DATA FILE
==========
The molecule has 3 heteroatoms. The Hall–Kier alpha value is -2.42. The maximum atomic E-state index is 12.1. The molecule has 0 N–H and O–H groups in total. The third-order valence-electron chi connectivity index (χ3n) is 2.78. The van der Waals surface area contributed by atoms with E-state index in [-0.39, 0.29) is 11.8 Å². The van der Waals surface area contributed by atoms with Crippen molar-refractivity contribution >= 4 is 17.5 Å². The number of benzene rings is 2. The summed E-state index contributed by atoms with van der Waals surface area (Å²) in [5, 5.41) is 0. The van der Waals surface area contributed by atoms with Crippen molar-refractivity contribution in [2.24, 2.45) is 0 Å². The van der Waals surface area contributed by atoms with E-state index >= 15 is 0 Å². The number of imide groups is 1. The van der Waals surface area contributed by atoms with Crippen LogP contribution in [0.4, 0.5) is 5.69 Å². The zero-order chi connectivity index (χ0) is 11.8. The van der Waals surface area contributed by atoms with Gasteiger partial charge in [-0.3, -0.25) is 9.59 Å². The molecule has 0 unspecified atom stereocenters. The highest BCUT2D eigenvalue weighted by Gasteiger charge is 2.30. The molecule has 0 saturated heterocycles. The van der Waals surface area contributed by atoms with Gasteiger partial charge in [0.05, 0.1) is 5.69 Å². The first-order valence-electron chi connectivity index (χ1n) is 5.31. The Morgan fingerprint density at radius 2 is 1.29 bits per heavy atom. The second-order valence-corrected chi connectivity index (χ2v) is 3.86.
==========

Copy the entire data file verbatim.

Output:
The molecule has 3 heteroatoms. The Hall–Kier alpha value is -2.42. The maximum atomic E-state index is 12.1. The molecule has 0 N–H and O–H groups in total. The third-order valence-electron chi connectivity index (χ3n) is 2.78. The van der Waals surface area contributed by atoms with E-state index in [-0.39, 0.29) is 11.8 Å². The van der Waals surface area contributed by atoms with Crippen molar-refractivity contribution >= 4 is 17.5 Å². The number of benzene rings is 2. The summed E-state index contributed by atoms with van der Waals surface area (Å²) in [5, 5.41) is 0. The van der Waals surface area contributed by atoms with Crippen molar-refractivity contribution in [2.24, 2.45) is 0 Å². The van der Waals surface area contributed by atoms with E-state index >= 15 is 0 Å². The number of imide groups is 1. The van der Waals surface area contributed by atoms with Crippen LogP contribution in [0.4, 0.5) is 5.69 Å². The zero-order chi connectivity index (χ0) is 11.8. The van der Waals surface area contributed by atoms with Gasteiger partial charge in [-0.3, -0.25) is 9.59 Å². The molecule has 0 unspecified atom stereocenters. The highest BCUT2D eigenvalue weighted by Gasteiger charge is 2.30. The molecule has 0 saturated heterocycles. The van der Waals surface area contributed by atoms with Gasteiger partial charge in [0.05, 0.1) is 5.69 Å². The first-order valence-electron chi connectivity index (χ1n) is 5.31. The Morgan fingerprint density at radius 2 is 1.29 bits per heavy atom. The second-order valence-corrected chi connectivity index (χ2v) is 3.86.